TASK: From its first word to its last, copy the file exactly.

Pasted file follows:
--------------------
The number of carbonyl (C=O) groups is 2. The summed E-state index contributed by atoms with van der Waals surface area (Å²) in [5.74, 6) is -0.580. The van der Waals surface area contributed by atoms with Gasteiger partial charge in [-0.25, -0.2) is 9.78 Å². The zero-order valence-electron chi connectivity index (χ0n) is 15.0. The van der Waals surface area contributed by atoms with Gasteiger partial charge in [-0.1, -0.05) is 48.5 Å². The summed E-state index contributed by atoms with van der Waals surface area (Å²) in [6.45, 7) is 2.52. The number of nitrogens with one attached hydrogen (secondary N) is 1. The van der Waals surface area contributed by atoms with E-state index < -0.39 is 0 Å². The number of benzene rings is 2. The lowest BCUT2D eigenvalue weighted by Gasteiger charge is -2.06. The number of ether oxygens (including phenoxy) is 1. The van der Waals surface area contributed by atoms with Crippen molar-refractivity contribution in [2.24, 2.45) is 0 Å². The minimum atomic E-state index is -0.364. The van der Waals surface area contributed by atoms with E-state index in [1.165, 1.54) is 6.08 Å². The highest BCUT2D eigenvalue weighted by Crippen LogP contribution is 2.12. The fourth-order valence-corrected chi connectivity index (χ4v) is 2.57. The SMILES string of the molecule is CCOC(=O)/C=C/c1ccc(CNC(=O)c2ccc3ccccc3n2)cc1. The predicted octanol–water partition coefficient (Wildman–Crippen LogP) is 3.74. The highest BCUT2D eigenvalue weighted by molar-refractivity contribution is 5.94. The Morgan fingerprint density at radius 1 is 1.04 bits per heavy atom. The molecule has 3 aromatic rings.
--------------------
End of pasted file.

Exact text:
The number of carbonyl (C=O) groups is 2. The summed E-state index contributed by atoms with van der Waals surface area (Å²) in [5.74, 6) is -0.580. The van der Waals surface area contributed by atoms with Gasteiger partial charge in [-0.25, -0.2) is 9.78 Å². The zero-order valence-electron chi connectivity index (χ0n) is 15.0. The van der Waals surface area contributed by atoms with Gasteiger partial charge in [-0.1, -0.05) is 48.5 Å². The summed E-state index contributed by atoms with van der Waals surface area (Å²) in [6.45, 7) is 2.52. The number of nitrogens with one attached hydrogen (secondary N) is 1. The van der Waals surface area contributed by atoms with E-state index < -0.39 is 0 Å². The number of benzene rings is 2. The lowest BCUT2D eigenvalue weighted by Gasteiger charge is -2.06. The number of ether oxygens (including phenoxy) is 1. The van der Waals surface area contributed by atoms with Crippen molar-refractivity contribution in [2.24, 2.45) is 0 Å². The minimum atomic E-state index is -0.364. The van der Waals surface area contributed by atoms with E-state index in [1.165, 1.54) is 6.08 Å². The highest BCUT2D eigenvalue weighted by Crippen LogP contribution is 2.12. The fourth-order valence-corrected chi connectivity index (χ4v) is 2.57. The SMILES string of the molecule is CCOC(=O)/C=C/c1ccc(CNC(=O)c2ccc3ccccc3n2)cc1. The predicted octanol–water partition coefficient (Wildman–Crippen LogP) is 3.74. The highest BCUT2D eigenvalue weighted by molar-refractivity contribution is 5.94. The Morgan fingerprint density at radius 1 is 1.04 bits per heavy atom. The molecule has 3 aromatic rings.